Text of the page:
4- Decide on a Review Strategy

If your internal team does have the capacity to review the translated text and would like to see specific changes applied to the translations, it is important to communicate this with your translation partner at the beginning, so they can allocate time for the client review.

There are several ways a translation workflow can be tailored to your teams' requirements depending on when they would like to review the text during the translation process. 

Here are a few examples:

  • Review the first few thousand words of a translation project
  • Review before the translation goes to be formatted into an InDesign
  • Review before the translation goes to the 3rd party reviewer
  • Review the final PDFs before they go to the printer

Each situation can be different, so talk to your localization partner about a review process that works best for you and your team.

5- Include a Third-Party Review when Necessary

Your localization service provider should be able to offer you third-party, independent reviews of the translations that their initial team provided. This third-party review is carried out by a different team. The aim is to comply with certain regulations so that your medical device passes and can be sold abroad. A third-party review ensures that the translation faithfully represents the source and any discrepancies are resolved before it goes to the patient.

This may not be a step you need every time, but it is certainly one worth considering if you can't perform local reviews internally. Using your localization partners' wide network of local subject matter experts can reduce the review effort of your internal staff who may have other full-time responsibilities. 

6-Give Instructions for Print-Ready Deliverables

If your localization partner is also performing Desktop Publishing which is the formatting or laying out of the translations in FrameMaker, InDesign, etc. and ultimately delivering your print-ready manual, you want to ensure that you have provided them with the correct information, so there are no delays at the printing stage. Here are the most important:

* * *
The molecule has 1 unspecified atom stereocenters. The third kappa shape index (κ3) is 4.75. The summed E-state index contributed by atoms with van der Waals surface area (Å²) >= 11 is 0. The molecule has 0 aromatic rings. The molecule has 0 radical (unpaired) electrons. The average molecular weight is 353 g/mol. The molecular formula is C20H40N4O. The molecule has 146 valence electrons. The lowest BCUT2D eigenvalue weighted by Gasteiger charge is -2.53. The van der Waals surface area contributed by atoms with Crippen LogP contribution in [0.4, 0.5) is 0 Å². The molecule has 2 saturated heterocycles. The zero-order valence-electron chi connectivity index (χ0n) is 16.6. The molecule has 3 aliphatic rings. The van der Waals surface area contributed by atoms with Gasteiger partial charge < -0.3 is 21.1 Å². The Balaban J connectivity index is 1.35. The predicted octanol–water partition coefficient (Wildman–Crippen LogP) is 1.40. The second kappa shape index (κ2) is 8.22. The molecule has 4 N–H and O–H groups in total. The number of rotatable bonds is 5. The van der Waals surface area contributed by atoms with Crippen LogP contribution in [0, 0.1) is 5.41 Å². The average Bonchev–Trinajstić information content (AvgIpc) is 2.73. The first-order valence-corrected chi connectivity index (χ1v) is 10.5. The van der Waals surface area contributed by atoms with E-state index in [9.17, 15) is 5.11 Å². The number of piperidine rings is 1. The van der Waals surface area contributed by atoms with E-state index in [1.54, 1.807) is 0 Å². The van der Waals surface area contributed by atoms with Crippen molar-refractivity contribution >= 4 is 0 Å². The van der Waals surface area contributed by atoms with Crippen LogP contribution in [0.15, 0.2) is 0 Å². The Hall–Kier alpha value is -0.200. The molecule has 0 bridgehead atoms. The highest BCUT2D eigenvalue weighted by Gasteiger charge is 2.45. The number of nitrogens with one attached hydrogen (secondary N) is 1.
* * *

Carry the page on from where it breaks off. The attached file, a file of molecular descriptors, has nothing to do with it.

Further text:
• Part Numbers: Provide the correct part number and revision number for your translated versions of your user manuals, labels, flyers, etc. 
  • Print Instructions: Check whether your printer needs files with crop marks and bleed or not.
  • Pages: Check whether they need single pages or multiple pages. If it is a multilingual IFU, check what order the languages should go in.

You can also put your printer in touch with your localization partner to ensure the final deliverable is exactly what you need.

7-Select an ISO Certified Translation Service Provider 

Ultimately, selecting the right localization partner with the relevant ISO certifications will ensure a successful translation project.

  • ISO 9001 certification ensures there is a well-documented process and that it is followed consistently.
  • ISO 17100 certification aims to standardize terminology, define basic requirements for services, and create a framework for interaction between customers and service providers.
Next time you have a medical diagnostics product that needs to reach international patients and medical practitioners, reach out to SimulTrans.
Let's Talk  About Your Next  Medical Translation Project

Topics: Medical Translation

Dave Fleming

Written by Dave Fleming

Dave serves as SimulTrans’ Program Director, Operations Strategy in Dublin, overseeing a team of project managers who handle a multitude of diverse clients and projects. He regularly travels to our head office in California to liaise with our US team. Dave has spent over 19 years in the localization industry.